Reach for the Stars, Not A Diaper Genie
My daughter is nesting.
She spends every spare moment surfing Bed, Bath and Beyond for new bed linens. She scours paint colour wheels for a new shade to compliment her walls. She’s chosen new light fixtures. I am finding scraps of paper doodled with lists of baby names.
I’m terrified. You’re twelve, I tell her. Go play outside.
Of course, attempts to intervene are rebuffed, and only intensify her longings for domesticity.
We discuss career paths, but she is only dreaming of motherhood. Inwardly, I’m aghast. Outwardly, I gently encourage her that motherhood will be there for her, but she should first go to university, explore the world, have some fun. What could be more fun than being a mother, she asks.
I bite my tongue.
There was a time in my life that I could have related with this maternal instinct of hers, but it was twelve years ago, when she was in utero. It lasted about a week. I’ve moved on. Her instinct, though, is more stubbornly rooted, despite the absence (thank God) of potential suitors.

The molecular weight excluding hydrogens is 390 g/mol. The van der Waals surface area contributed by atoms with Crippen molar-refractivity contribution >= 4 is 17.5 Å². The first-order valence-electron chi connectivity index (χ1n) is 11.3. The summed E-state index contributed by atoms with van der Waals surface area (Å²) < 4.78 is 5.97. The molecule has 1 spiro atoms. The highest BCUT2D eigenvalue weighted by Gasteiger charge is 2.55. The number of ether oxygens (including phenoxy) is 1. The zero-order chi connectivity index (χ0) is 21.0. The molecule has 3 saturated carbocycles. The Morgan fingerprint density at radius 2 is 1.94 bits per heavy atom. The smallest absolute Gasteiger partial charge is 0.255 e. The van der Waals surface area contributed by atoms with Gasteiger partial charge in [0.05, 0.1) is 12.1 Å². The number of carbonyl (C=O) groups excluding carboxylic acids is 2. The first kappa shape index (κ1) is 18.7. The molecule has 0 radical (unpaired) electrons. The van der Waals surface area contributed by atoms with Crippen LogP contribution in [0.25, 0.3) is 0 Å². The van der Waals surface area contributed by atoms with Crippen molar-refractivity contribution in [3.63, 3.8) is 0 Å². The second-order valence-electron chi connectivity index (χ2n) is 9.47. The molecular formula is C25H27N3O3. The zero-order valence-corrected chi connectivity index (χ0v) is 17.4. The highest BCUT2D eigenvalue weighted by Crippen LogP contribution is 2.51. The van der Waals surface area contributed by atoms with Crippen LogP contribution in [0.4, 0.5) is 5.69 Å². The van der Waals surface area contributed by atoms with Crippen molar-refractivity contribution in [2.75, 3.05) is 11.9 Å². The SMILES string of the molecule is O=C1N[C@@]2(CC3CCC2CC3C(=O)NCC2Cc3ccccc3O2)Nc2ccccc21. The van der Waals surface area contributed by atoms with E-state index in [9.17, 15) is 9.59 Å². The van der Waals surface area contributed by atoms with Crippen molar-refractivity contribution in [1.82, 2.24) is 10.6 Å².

When I was her age, I vividly remember doodling career options, not baby names. Dreaming of travel, not diaper bags. A pied-a-terre in New York, not a house in suburbia. Notwithstanding I ended up with the diaper bag and house in suburbia, but let it be known I never intended for this to happen. I certainly never dreamed about it.
It’s just a phase, my friends tell me. But I detect a look of horror in their eyes.
Every ounce of me wants to stage an intervention, but instead I keep my mouth shut, knowing when she picks up my disapproval she will run with it. It would be easier to deal with pink hair. Pierced eyebrows. Friendship drama. Boy trouble. I hadn’t counted on dreams of domesticity.